Sen. Blanche Lincoln says farmers in her state of Arkansas and in others shouldn’t give up their efforts to feed and clothe the nation – and the rest of the world – no matter how unappreciated those efforts might seem at times.
Lincoln, a two-term Democrat who helped write the 2008 farm bill, was honored with the “Champion of Arkansas Agriculture” award for her efforts on behalf of farmers and for the fight against hunger at a dinner in Little Rock Nov. 20. (Funds raised at the dinner went to the Arkansas Hunger Relief Alliance.)
In remarks delivered after receiving the award, Sen. Lincoln, who founded and currently chairs the Senate Hunger Caucus, talked about hunger in Arkansas, the nation and the world and her efforts to address those problems in the 2008 farm bill.
“I was particularly proud of the tremendous investment the bill makes to reduce food insecurity among our children and our elderly, and others in need,” Lincoln said. “It represents the largest amount of funding for nutrition programs in our nation’s history.”
Despite the growing affluence in the United States, until recently at least, an estimated 35.5 million Americans struggle to find adequate, nutritious food, she noted. More than 13 million children live in households that are food insecure, and about 80 percent of supplemental nutrition assistance goes to households with children.
“Every month, nutrition assistance programs enable almost 385,000 Arkansans – 13.7 percent of our state’s population – to purchase groceries for themselves and their families. And more than 53 percent of Arkansas children in public schools rely on the school nutrition programs. When school is out, these children turn to their community food pantries one to supplement what their parents can afford.”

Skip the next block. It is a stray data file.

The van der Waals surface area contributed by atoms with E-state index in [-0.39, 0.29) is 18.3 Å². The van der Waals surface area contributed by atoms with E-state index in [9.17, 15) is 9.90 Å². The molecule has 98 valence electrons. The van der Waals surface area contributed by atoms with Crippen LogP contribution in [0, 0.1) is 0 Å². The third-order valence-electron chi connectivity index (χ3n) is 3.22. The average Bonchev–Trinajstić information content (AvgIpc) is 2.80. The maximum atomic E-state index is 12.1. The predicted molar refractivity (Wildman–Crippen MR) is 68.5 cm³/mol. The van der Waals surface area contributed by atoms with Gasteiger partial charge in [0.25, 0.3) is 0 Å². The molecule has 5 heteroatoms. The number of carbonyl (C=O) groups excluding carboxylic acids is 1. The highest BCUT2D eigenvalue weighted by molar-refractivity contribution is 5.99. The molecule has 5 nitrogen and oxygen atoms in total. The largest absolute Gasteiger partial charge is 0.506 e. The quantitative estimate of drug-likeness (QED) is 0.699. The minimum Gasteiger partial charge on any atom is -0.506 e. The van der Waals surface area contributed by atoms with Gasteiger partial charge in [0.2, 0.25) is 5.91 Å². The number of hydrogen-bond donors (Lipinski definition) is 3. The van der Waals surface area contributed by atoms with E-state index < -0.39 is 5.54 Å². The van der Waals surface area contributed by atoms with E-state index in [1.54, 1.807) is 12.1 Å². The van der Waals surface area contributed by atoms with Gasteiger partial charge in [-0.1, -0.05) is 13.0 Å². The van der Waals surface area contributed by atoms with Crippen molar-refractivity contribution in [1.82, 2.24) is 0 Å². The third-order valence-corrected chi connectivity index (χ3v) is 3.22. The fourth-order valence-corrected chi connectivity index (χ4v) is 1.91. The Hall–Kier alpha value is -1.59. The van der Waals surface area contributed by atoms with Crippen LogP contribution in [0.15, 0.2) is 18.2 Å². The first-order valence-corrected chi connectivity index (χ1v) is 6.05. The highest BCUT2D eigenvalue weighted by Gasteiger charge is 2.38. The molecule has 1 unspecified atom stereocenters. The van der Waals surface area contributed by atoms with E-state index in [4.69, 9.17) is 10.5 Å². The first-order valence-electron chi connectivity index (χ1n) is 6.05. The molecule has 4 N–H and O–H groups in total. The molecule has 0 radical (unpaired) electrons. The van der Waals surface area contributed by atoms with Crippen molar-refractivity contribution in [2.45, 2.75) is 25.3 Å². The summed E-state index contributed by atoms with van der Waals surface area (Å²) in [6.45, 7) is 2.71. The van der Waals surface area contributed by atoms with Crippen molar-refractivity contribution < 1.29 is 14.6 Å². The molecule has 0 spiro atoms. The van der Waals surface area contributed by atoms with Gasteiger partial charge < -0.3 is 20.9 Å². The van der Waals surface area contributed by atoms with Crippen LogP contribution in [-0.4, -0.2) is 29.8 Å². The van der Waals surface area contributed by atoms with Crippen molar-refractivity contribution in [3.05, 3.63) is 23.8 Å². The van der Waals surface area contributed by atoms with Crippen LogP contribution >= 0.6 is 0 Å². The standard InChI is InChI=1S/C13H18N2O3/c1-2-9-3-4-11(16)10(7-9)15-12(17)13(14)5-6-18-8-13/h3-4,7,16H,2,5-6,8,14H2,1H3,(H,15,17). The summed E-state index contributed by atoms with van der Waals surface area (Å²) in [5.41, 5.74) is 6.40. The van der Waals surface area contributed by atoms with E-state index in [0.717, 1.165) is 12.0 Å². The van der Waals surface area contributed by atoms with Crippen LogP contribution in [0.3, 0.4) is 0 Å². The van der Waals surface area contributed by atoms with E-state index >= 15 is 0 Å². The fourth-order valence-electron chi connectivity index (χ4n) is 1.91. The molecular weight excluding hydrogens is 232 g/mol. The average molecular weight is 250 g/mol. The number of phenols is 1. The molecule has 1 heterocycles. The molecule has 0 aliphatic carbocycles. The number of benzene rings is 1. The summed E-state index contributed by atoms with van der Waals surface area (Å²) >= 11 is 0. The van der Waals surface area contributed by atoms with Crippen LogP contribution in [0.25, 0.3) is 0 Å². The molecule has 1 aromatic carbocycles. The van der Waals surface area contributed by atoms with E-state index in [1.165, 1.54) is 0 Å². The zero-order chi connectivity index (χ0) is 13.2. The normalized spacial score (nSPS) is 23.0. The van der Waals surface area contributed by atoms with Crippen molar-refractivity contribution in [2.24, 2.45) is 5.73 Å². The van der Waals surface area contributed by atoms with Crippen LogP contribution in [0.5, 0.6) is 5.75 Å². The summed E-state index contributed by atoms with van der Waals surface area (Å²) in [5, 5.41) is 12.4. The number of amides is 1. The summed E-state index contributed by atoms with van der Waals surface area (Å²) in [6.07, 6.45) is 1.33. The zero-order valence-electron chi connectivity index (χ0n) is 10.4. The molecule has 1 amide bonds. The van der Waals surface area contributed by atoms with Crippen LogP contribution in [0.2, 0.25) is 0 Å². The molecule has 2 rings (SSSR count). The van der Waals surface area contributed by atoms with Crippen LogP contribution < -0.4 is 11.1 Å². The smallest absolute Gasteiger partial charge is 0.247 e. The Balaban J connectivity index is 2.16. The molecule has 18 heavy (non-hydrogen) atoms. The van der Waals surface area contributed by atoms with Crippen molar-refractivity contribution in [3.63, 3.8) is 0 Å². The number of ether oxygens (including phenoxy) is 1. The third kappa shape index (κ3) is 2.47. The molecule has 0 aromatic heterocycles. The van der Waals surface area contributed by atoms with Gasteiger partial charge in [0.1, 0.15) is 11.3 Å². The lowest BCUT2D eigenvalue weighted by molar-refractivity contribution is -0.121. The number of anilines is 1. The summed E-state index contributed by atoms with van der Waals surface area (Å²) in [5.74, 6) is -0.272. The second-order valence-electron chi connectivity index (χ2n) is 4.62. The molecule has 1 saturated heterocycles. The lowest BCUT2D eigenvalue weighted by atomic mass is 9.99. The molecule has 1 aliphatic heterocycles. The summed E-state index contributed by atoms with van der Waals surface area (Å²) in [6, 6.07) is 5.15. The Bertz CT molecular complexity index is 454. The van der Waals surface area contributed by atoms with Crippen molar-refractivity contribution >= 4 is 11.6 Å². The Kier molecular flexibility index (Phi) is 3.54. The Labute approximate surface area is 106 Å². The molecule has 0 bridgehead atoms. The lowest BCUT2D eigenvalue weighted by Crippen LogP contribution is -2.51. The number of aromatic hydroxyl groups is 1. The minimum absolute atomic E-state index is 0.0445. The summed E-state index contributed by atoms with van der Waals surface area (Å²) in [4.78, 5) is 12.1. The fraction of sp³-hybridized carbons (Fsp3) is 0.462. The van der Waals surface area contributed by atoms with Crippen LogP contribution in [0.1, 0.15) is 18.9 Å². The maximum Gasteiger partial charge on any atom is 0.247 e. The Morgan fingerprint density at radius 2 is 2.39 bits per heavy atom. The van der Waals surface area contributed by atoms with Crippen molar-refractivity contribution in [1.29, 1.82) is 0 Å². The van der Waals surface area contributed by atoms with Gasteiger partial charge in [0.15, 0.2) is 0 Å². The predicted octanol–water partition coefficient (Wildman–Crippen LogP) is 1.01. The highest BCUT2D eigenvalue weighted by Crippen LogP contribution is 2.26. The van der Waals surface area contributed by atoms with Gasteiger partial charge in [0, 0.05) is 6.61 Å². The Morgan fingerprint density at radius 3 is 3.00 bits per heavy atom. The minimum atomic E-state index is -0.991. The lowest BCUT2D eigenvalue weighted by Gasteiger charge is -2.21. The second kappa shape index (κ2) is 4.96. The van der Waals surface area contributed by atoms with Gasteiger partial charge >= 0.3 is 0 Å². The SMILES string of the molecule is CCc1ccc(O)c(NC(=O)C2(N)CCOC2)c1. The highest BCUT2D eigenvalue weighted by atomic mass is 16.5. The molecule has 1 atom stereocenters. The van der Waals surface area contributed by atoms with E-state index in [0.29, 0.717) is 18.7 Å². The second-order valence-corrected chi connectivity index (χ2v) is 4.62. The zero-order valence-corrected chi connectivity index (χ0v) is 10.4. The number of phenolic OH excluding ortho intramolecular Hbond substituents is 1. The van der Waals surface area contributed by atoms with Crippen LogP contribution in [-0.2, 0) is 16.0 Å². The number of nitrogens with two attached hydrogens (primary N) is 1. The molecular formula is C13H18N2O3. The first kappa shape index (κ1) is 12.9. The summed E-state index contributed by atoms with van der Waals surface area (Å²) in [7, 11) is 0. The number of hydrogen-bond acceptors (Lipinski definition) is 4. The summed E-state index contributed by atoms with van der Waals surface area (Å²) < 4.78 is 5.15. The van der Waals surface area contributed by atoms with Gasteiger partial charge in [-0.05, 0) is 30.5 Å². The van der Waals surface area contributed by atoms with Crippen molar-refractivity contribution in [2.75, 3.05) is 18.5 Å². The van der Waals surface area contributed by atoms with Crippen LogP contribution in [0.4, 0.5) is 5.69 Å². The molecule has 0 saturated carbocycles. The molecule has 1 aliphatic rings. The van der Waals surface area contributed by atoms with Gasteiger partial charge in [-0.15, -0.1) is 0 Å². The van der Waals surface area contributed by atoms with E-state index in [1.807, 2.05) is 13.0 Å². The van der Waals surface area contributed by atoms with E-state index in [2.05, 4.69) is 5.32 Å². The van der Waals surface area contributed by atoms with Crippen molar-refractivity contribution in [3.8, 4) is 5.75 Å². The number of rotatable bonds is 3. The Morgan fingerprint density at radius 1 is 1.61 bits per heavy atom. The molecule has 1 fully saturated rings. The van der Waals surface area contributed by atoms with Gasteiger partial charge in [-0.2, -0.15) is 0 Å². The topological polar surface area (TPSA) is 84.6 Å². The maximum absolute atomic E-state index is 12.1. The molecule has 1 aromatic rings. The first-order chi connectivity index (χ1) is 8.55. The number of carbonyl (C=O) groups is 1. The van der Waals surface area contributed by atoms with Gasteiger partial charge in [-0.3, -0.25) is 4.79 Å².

Despite the increased funding for nutrition programs and improvements in the safety net for farmers in the Food, Conservation and Energy Act of 2008, many opponents of the farm bill failed to recognize the many benefits of the bill, she said.
“Instead, I received a considerable amount of criticism for some of the work I did to ensure that our family farmers and producers can remain competitive in today’s global marketplace. Thanks to this farm bill, though, we will be able to be able to continue to produce an affordable, safe and abundant food and fiber supply in Arkansas..”
Lincoln said her critics fail to see that production agriculture is part of the solution when it comes to addressing the needs of the hungry. With a growing world population, U.S. agriculture will need future resources for research and technology to feed future generations.
Congress also must continue to resist efforts to make unilateral changes to farm programs that could mean consumers will be forced to “outsource” their food while trying to combat food insecurity in Arkansas and across nation.
“It has been said: To those to whom much is given, much is required,” she said. “Those of you here tonight are taking this message to heart. Let’s don’t give up. Hunger is a disease that has a cure. Let’s strive hard each and every day to eliminate hunger once and for all.”
Lincoln received tribute from the leaders of a number of diverse agricultural groups, including row crops such as cotton and rice, timber, forestry, catfish, livestock and poultry.
“We are fortunate and grateful to have Senator Lincoln working as a tireless advocate for the men, women and families in American agriculture and especially here in Arkansas,” said Gary Sebree, chairman of the Arkansas Rice Producers’ Group.
“Senator Lincoln understands these connections, and we should all applaud her strong leadership. She is a champion for the millions of American families for whom having enough to eat is a daily struggle,” Arkansas Rice Council Chairman Robert Petter said.
“We applaud the work of Sen. Lincoln and the Arkansas rice industry for their generous efforts and contributions toward helping eradicate hunger in America,” USA Rice President and CEO Betsy Ward said.
Proceeds from the dinner will benefit the Arkansas Rice Depot and The Arkansas Food Bank Network through the Arkansas Hunger Relief Alliance, the agricultural community and humanitarian leaders.